Karma is an awesome testing environment, it is open source, it supports a plethora of testing frameworks and it is easy to use.
In this post I am going to create some simple tests, run them on Karma using Jasmine and finally, show some code coverage reports, through Karma coverage.
Code outlined in this article can be found here.
In this sample, I created a new project, running
npm init -y, installing the following dependencies:
Next, I setup the
test script in package.json.
Awesome, I am ready to setup the karma.conf.js file to configure Karma. This is added on the root directory of the project and it looks like the following:
Let’s dissect the configuration above.
I left the
basePath empty, indicating it is the root current directory.
frameworks I use the Jasmine testing framework for my tests. Because it is an array, I can pass more than one framework for Karma to load. All available frameworks can be found here.
files property gets all the files that are going to be loaded into the browser. In this case the browser is PhantomJS, as you can see from the
browsers configuration property.
All of my code resides into the src directory, which has the app and spec subdirectories. In first there is a
calculator.js file, whereas in the latter is a
preprocessors, I include only the files that I want a report to be generated, not third party libraries, not specs, just the files that I care to see code coverage reports, in this case the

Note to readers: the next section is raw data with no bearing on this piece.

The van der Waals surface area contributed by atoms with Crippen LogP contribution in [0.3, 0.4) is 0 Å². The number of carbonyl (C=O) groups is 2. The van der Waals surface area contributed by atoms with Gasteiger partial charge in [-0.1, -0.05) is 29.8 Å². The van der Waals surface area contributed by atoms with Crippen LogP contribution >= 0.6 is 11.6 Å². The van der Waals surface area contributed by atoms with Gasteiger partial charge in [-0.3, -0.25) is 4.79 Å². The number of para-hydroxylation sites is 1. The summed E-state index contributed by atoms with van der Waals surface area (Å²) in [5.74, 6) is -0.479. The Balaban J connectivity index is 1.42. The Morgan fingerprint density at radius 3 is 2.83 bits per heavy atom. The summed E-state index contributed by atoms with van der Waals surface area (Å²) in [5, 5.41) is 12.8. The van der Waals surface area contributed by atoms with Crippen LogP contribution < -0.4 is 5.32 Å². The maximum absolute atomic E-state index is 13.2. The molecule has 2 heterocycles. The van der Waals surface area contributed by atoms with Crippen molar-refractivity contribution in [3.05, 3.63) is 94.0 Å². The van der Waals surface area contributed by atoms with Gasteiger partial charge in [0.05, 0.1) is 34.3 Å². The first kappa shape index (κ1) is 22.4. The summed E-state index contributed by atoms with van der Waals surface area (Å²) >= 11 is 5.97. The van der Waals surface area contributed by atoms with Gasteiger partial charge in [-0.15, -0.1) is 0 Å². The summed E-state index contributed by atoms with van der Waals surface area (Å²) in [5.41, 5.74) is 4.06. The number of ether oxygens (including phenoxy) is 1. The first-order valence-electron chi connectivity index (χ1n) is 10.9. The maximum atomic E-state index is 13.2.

calculator.js. The preprocessors will preprocess the matching files before serving them to the browser.
plugins property, I register all the required plugins Karma wants to run the configuration. For example, I am using Jasmine as the testing framework, I need to have karma-jasmine plugin loaded into Karma. Same goes for karma-phantomjs-launcher, which loads PhantomJS browser into Karma, in order to be used in
browsers configuration, or karma-coverage, which provides code coverage reports using Istanbul.
reporters configuration takes ‘progress’ and ‘coverage’. The progress reporter will show the number of tests executed, skipped and total in console.
The coverage reporter will create a coverage report for every browser that the tests are run in.
Lastly, skipping rest of configuration, there are the coverage reporter options (last configuration property). By this, one can configure the output directory to dump the reports, select different type of reporters, like html, text, etc.
In the example above, I output the coverage results in a directory named coverage, relative to the root directory of the project. Also, I have configured two different type of reporters to deploy, one html, which will create the reports in an HTML format, under the html sub-directory and one text-summary, which will output a summary of the code coverage on console.
This is the calculator.js, the source to be tested.
And this is the corresponding spec:
Let’s run this, by opening a terminal and typing
This is the feedback I get from each reporter:
And from the HTML…
Seems that I have forgotten to test the subtract method. Istanbul code coverage lets me know about this, by highlighting the not tested code in red.
Let’s fix this by adding a test for this method.
And run the tests again and see the results from the reports…
And the HTML one..
Seems like the reports working just fine.
Karma is awesome and easy, as it was demonstrated in this post and setting up code coverage for your project is equally easy.
We saw how to setup Karma to run tests using Jasmine framework and how to setup code coverage with Istanbul to get reports on coverage. All you need to do is to download the karma-coverage package set the preprocessors, reporters and reporter options and run Karma, simple as that.
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